Today in Rich Liberal NIMBY Hypocrisy

[ 79 ] August 3, 2014 |

Shorter residents of luxury Brooklyn Heights condos: “We love the idea of affordable housing, but if it affects our view, send them to Newark.

A Sunday Morning Quiz

[ 103 ] August 3, 2014 |

From the Ladies Home Journal, May 1957:


After taking this quiz, act appropriately. Whatever that may be.

Today in Republican Minority Outreach

[ 65 ] August 3, 2014 |

Steve King threatens that if Obama delays deporting undocumented immigrants, Republicans will impeach him.

Oh please Rep. King, don’t do that. Combining impeachment with your war on brown people surely will destroy the Democratic Party, what with the rapidly shrinking percentage of white voters in this country. I am so, so scared.

It’s Hard Out There For the 1 Percent

[ 365 ] August 1, 2014 |

The Daily Capitalist urges us to understand the plight of the wealthy and how a visa glitch makes life so hard:

In Washington, D.C., Mira Edmonds said her au pair’s arrival from France, which was scheduled for last Sunday, has been indefinitely delayed. Ms. Edmonds, who is a lawyer, and her husband work full-time and depend on child care for their two children, ages 3 and 6. “I don’t know how we’re going to cope if she isn’t here soon,” Ms. Edmonds said.

Shed a tear, my friends, shed a tear.

And the Winner of Satan’s Favorite Earthling Is…..

[ 3 ] August 1, 2014 |

ALEC has an award for its favorite legislator. This is like, I don’t know, winning the award for the most horrible human being on the planet or something. Anyway, the winner, not surprisingly is an Art Pope lackey in North Carolina.

The King’s English

[ 239 ] July 31, 2014 |

I’m not sure Oak Ridge National Laboratory importing the ideas of Dr. Henry Higgins is such a good idea:

The rain in Spain won’t be falling mainly on the plain after all, at least not at Oak Ridge National Laboratory. The Tennessee-based research facility canceled what it had billed as a “Southern accent reduction” class amid employee backlash; for some staff, it came off as a little too “My Fair Lady: Appalachia.”

“Feel confident in a meeting when you need to speak with a more neu­tral Amer­i­can accent, and be remembered for what you say and not how you say it,” reads an email sent to thousands of staff members last week, advertising the new course. “In this course you will learn to recognize the pronunciation and grammar differences that make your speech sound Southern, and learn what to do so you can neutralize it through a technique called code-switching.”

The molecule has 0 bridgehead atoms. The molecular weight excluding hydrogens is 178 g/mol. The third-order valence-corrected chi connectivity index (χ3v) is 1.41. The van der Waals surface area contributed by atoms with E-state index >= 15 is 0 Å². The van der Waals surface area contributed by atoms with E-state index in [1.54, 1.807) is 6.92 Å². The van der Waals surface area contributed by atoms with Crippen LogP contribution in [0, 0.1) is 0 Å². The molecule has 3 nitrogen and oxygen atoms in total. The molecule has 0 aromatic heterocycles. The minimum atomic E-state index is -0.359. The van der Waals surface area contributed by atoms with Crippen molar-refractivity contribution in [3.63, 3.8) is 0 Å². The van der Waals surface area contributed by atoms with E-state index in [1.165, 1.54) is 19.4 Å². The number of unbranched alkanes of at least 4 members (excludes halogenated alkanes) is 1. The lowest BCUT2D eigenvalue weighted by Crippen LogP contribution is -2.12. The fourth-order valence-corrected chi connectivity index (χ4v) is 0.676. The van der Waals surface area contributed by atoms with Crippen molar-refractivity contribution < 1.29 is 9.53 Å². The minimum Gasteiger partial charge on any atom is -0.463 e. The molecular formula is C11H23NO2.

The weekly course, set to run through mid-September, was offered on a voluntary basis only (with an $850 price tag). But some employees were insulted by the premise of the course and wording of the email, and complained. The lab subsequently called off the class.

David Keim, spokesman for Oak Ridge, which is the Energy Department’s biggest research facility and home to the Titan supercomputer, said the lab regularly offers accent modification classes for its many employees who are non-native English speakers. The lab employs some 4,400 people from 90 countries, as well as from across the U.S., and their work is highly technical. That makes professional development designed to help international researchers communicate more clearly and efficiently in high demand, he said.

Or Americans, especially the snotty elite classes not living in east Tennessee who are going to be interacting with ORNL employees, could just get over the idea of a proper accent and be OK with someone if their accent is from southern Appalachia, Rhode Island, Texas, or Minnesota. While obviously working with non-native speakers is a good idea that empowers the individual, embarrassing your employees because of where they are from and how they grew up makes the individual ashamed of themselves. Not everyone has to sound like they are on TV. This is real classism.

U.S. Responsibility for the Central American Child Immigrant Wave

[ 49 ] July 31, 2014 |

The reasons for the wave of child immigrants from Guatemala, Honduras, and El Salvador are complex, but as Óscar Martínez correctly states, many of them are related to the United States: